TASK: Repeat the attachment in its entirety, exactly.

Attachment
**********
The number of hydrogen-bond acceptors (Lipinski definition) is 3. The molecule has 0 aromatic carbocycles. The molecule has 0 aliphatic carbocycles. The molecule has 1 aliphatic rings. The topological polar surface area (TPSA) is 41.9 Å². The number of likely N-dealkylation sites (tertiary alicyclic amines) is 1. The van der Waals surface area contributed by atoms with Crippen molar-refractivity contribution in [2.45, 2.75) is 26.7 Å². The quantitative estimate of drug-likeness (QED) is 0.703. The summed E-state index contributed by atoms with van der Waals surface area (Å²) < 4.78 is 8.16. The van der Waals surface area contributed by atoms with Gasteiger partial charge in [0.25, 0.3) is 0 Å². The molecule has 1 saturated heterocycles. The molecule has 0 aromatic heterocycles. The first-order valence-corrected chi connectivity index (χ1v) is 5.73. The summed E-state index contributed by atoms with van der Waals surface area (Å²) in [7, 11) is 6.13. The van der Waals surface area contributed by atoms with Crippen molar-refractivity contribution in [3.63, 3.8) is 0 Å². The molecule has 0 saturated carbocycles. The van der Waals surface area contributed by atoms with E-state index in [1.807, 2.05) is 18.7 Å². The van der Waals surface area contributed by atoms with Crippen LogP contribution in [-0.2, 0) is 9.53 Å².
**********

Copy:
The number of hydrogen-bond acceptors (Lipinski definition) is 3. The molecule has 0 aromatic carbocycles. The molecule has 0 aliphatic carbocycles. The molecule has 1 aliphatic rings. The topological polar surface area (TPSA) is 41.9 Å². The number of likely N-dealkylation sites (tertiary alicyclic amines) is 1. The van der Waals surface area contributed by atoms with Crippen molar-refractivity contribution in [2.45, 2.75) is 26.7 Å². The quantitative estimate of drug-likeness (QED) is 0.703. The summed E-state index contributed by atoms with van der Waals surface area (Å²) < 4.78 is 8.16. The van der Waals surface area contributed by atoms with Gasteiger partial charge in [0.25, 0.3) is 0 Å². The molecule has 1 saturated heterocycles. The molecule has 0 aromatic heterocycles. The first-order valence-corrected chi connectivity index (χ1v) is 5.73. The summed E-state index contributed by atoms with van der Waals surface area (Å²) in [7, 11) is 6.13. The van der Waals surface area contributed by atoms with Crippen molar-refractivity contribution in [3.63, 3.8) is 0 Å². The molecule has 0 saturated carbocycles. The van der Waals surface area contributed by atoms with E-state index in [1.807, 2.05) is 18.7 Å². The van der Waals surface area contributed by atoms with Crippen LogP contribution in [-0.2, 0) is 9.53 Å².